In this article I would like to give an insight into the sort of issues I treat as an Acupuncturist and also introduce the use of Auriculotherapy or Ear Acupuncture as an additional means of addressing chronic health problems.

Chronic Health Problems
Acupuncture is known by many as a wonderful solution for everyday stresses and strains which sometimes build up and make life difficult and tiring. Relieving stress and strains and restoring vitality is what a lot of people use acupuncture for.

One of the main  strengths of Acupuncture is also to maintain health for people with complex illnesses or problems that have been lingering a long time. Technically a problem becomes defined as chronic if it has been present for longer than 3/4 weeks, but many complex problems linger for months, years, or even decades.

In this ‘chronic health category ‘ are problems with organic body systems giving rise to long term problems like migraines, asthma, body pain, insomnia, stomach problems  and so forth, which people have suffered for years and often come to accept the loss of vitality as ‘normal’.

Some of these problems are accompanied by emotional shutdown characterised by depression, sadness, anxiety, anger amongst many. Invariably the weaknesses in the body and mind are linked and become cyclically reinforcing. Unlocking this downward spiral of health is a forte of Acupuncture and I see a lot of people in this category.

However, there are even more complex manifestations of chronic illness seen in increasing numbers in my practice. Some of these originate from a genetic weakness where the health has been compromised by an autoimmune disease , eg rheumatoid arthritis, lupus, multiple sclerosis, fibromyalgia etc.

Some of these genetic disorders are also at the base of health problems with multiple causes, such as, Attention Deficit Hyperactivity Disorder (ADHD), Seasonal Affective Disorder (SAD), Obsessive Compulsive Disorder (OCD), Chronic Fatigue Syndrome (CFS), Autistic Spectrum Disorder (ASD), Post Traumatic Stress Syndrome (PTSD) and so on. These issues can often be ameliorated by acupuncture but it takes long term treatment to really make a difference.

Other types of complex problems I see are characterised by the breakdown of the body, mind and spirit by traumatic events, such as rape, deaths, violence, cruelty and so forth. These people respond well to acupuncture and auriculotherapy but again there is no easy solution to the life long consequences of major trauma.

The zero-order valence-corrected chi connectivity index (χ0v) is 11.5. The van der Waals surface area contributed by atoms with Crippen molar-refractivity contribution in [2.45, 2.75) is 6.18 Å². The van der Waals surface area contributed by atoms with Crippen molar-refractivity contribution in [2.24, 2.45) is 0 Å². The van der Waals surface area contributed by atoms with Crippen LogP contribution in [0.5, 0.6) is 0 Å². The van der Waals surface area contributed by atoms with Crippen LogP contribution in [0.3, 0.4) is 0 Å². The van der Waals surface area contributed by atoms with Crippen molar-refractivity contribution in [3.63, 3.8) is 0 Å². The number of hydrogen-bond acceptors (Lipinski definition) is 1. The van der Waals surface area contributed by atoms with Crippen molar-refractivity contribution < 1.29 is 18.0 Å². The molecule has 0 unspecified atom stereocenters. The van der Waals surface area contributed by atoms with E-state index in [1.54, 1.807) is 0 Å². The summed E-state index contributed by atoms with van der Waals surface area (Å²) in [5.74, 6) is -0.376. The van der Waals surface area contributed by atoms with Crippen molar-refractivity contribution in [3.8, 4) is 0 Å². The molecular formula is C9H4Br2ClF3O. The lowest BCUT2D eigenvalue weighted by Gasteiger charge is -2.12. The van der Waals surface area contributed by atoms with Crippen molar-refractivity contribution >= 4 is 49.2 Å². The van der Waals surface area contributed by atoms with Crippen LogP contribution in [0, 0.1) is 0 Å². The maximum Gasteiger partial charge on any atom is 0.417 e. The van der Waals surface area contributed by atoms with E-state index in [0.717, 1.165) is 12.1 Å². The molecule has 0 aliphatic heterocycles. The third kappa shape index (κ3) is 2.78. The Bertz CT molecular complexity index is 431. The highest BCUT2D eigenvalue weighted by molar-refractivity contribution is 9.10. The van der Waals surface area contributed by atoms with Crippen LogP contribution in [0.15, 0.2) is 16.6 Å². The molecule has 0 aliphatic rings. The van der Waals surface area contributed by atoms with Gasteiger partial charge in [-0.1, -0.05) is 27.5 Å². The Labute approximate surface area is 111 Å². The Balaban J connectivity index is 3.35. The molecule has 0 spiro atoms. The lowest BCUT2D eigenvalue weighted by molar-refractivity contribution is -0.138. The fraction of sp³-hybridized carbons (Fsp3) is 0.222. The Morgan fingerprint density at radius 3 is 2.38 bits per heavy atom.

And other mind and body  breakdowns are simply the result of never ending stress which cannot be resolved easily and which come from things like loveless relationships, job insecurity, absence of affirmative parenting, loss of dear ones, dehumanising jobs, and all sorts of issues that weaken the body, mind and spirit. These issues are often part of the bigger picture of everyday illnesses and are the sort of complex issue that acupuncture can help to unravel.

What can Acupuncture and Auriculotherapy do?
Acupuncture is an holistic approach to problems that deplete our body and mind. It is not a solution by itself to the  chronic health disorders listed above, but it is an effective intervention that pulls the body and mind together when repeated crises split us apart. It can also be used safely alongside conventional medical treatment. It lifts the spirit and re-engages the whole person in their recovery. At its best it helps people reinhabit their bodies and find peace of mind again.

Auriculotherapy is a kind of Acupuncture adjunct that can be used on its own or as part of an acupuncture treatment. It is a micro-system which uses the ears to detect physical, emotional and neurological dysfunction in the whole body, much as reflexology accesses the whole body via the feet. The treatment is via small needles placed in the ears, or sometimes small seeds placed on ear points, or even via low grade laser activation. In terms of intervention it is reasonably minimal and is also suitable for children for this reason.

Auricular treatments date back to 450 BC but most of the modern discoveries come from research carried out in the 1950’s which found that points on the ear corresponded to anatomical locations on the body and could be accessed to treat both pain, organic dysfunction , psycho-emotional distress and neuro-vascular problems.

Auriculotherapy has been found to especially help soldiers returning from war zones in a traumatised state with recurring flashbacks and severe psycho-emotional dysfunction, now commonly called Post Traumatic Stress Disorder (PTSD).

These dats it is understood that many people suffer from PTSD, not just soldiers, this being a result of ‘ war zone’ type experiences that go on in so-called everyday life!

It is common for survivors of major traumas to experience PTSD, and in my practice I treat eg.women who have been abused or raped when younger, or people who have been bullied from an early age,  or people who have survived a major car accident, or police and fire fighters who have seen too much tragedy and destruction, as examples of this.

Acupuncture and Auriculotherapy can really help and has been used in all sorts of trauma situations;

In 2002 a survey by a psychiatry department in Greenwich Village, New York, of 225 of those who had survived the Twin Towers inferno, asked what had been most useful in their recovery.

They listed in order of priority, Acupuncture, Massage, Yoga, and EMDR ( eye movement desensitisation and reprocessing) ( see’ The Body Keeps the Score’, 2014, Van der Kolk).

Studies using neuro-imaging since 2005 confirm that Acupuncture can unlock the overload on the brain which comes from repeated or severe trauma (see below).